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Tuesday, May 23, 2017

In Honor of Eagles 2

In my fantasy worlds, animals are rather chatty at times. In Setara's Genie, an eagle hawk with a bad attitude, shows up a few times. Sometimes, he can be helpful. Most of the time, he just criticizes what everybody else is doing.

Sulawesi the Eagle

Sulawesi shows up when Setara is setting out to assist Hasib (the Sultan's flying, fire-breathing horse) when his mate, Habiba, is stolen by pirates. Setara and her friends soon learn that Sulawesi is the servant (he says "invaluable assistant) of the Great Vizier. His task is to watch over Hasib to make sure he's safe. When Hasib has left the confines of the Sultan's stables to find Habiba, Sulawesi follows the stallion surreptitiously. If, of course, you think surreptitious means scaring the Hasib into short flying hops accompanied by pitiful sparking flames. We never said that Hasib was a successful flying, fire-breathing, talking horse, only that he had these skills embedded in his DNA. It takes a genie's boot in his behind to force Hasib to fully take charge of his magical skills.

Setara's Genie is on Amazon in both ebook and print formats. If you need another efile format (and want a cheaper ebook), you can get it at Smashwords.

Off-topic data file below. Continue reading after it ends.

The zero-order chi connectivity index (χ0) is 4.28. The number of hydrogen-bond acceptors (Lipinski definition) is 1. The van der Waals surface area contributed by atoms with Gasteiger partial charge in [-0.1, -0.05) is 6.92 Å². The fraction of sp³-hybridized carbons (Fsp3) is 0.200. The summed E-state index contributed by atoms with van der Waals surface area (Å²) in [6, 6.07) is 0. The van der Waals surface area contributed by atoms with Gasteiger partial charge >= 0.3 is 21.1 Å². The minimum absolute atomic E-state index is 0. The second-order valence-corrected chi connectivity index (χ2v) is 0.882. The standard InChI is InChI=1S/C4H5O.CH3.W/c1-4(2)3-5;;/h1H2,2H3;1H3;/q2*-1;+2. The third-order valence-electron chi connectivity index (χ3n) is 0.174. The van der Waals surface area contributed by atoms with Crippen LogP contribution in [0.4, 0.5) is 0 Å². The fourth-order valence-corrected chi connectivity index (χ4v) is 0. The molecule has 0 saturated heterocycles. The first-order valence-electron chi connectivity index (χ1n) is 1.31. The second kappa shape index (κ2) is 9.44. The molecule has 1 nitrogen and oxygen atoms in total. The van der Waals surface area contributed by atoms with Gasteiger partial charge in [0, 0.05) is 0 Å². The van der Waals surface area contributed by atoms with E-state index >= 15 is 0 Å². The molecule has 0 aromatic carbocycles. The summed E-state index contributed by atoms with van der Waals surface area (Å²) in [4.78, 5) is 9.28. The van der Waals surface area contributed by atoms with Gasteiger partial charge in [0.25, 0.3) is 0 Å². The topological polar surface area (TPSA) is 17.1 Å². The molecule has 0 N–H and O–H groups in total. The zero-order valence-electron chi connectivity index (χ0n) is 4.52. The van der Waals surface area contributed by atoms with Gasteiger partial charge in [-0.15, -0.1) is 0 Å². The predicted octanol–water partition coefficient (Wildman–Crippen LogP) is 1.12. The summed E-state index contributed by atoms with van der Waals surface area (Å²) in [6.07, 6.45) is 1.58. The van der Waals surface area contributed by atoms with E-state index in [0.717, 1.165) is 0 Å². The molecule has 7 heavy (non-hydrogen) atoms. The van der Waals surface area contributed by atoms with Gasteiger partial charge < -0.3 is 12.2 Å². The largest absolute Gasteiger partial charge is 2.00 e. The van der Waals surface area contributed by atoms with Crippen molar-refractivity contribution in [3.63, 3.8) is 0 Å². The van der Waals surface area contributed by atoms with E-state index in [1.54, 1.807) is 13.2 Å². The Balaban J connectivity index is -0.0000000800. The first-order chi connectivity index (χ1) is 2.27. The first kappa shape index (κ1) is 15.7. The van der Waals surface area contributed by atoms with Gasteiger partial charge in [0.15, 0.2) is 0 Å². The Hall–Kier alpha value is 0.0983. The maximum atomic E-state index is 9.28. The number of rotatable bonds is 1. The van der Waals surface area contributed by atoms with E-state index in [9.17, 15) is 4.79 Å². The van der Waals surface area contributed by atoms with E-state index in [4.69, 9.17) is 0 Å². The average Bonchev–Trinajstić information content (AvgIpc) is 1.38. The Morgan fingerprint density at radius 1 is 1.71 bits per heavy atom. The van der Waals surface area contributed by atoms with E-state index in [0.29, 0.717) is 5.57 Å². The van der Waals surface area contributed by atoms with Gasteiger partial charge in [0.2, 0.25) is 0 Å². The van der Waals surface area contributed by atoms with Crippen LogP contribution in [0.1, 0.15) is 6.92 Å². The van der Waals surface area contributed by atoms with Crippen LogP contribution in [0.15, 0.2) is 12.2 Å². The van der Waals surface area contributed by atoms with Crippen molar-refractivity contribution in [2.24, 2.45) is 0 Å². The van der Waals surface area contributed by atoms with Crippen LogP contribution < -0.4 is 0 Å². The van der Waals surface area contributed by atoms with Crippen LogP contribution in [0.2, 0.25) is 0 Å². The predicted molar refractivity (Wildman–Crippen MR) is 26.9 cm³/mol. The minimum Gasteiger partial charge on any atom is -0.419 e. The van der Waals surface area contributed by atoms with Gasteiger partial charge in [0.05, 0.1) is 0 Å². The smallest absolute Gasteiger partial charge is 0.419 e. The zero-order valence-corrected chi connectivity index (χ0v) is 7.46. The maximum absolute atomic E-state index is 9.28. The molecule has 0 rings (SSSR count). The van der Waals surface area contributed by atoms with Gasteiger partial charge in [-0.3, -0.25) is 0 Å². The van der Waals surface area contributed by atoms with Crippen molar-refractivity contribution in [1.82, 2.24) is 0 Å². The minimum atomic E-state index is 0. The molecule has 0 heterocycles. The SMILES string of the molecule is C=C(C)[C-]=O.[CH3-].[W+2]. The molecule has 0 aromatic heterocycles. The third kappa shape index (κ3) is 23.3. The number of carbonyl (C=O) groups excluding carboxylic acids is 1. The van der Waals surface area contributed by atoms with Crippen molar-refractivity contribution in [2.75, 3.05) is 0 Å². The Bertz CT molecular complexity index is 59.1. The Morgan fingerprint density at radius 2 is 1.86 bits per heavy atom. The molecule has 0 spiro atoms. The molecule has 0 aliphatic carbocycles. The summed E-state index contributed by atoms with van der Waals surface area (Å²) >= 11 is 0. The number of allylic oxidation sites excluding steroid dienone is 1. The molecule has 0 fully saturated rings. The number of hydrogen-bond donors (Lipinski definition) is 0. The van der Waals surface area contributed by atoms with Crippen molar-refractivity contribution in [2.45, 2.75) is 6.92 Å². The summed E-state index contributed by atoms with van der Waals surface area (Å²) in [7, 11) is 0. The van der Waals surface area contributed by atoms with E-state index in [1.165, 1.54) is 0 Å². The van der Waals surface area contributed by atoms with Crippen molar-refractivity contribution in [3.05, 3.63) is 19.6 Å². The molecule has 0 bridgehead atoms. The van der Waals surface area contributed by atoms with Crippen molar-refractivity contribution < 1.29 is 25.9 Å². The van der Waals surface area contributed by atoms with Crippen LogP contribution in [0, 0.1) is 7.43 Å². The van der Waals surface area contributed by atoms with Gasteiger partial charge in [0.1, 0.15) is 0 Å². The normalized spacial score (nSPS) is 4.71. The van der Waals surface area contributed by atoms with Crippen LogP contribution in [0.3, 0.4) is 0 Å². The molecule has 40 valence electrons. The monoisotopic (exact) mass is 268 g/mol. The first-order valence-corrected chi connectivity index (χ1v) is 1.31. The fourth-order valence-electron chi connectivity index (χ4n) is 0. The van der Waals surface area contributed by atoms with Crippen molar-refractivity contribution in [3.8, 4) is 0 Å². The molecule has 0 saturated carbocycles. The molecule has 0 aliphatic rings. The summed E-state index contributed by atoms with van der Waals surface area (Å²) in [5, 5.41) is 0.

Excerpt

Basit held the eagle upside down by his legs and gave it a shake.

“Squawk, skreak, urk!”

The genie shook the eagle one more time. The eagle turned a beady eye upward. “All right. Just put me down, you big lummox.”

Basit inverted the eagle and set it gently on the ground. The eagle ruffled its wings and preened the right one a couple of strokes before turning its attention back to Basit. “You caught me fair and square, I guess. I suppose I can’t complain.”

“So, eagle, why are you following my friends?” Basit asked.

“If you must know,” the eagle replied, glancing around at the group, “I’m supposed to be watching out for Hasib. So far, he hasn’t landed into any bad scrapes, so I just watch. If he gets into trouble, then I will help him get out.”

“And you’re doing this why?” Basit asked with suspicion in his voice.

“The Great Vizier sent me, of course, balloon face. He doesn’t want to see his investment harmed.”

Hasib snorted. “What do you mean investment? The Great Vizier hasn’t paid much attention to my welfare in the past.”

“Not that Great Vizier, jackass, the vizier who created your bloodline.”

“Isn’t he long dead? That was hundreds of years ago,” Hasib exclaimed.

“Oh, viziers come and go, but they seldom really die. They have to move on after so many years with a sultan, or people begin to wonder about them–whether or not they are immortal. Well, they’d be close to right. Only a few viziers exist, and they go to a different sultanate every thirty or so years to keep up appearances.”

“That’s a relief!” exclaimed Hasib. “I thought you were an agent of the thieves attempting to stop me from looking for Habiba.”

“Even so, why would the vizier care about Hasib?” Basit asked.

“Because of his talents, of course. The vizier still hopes that Hasib, the last of his line, will be able to control the fire breathing and flying. The Great One does not give up easily.



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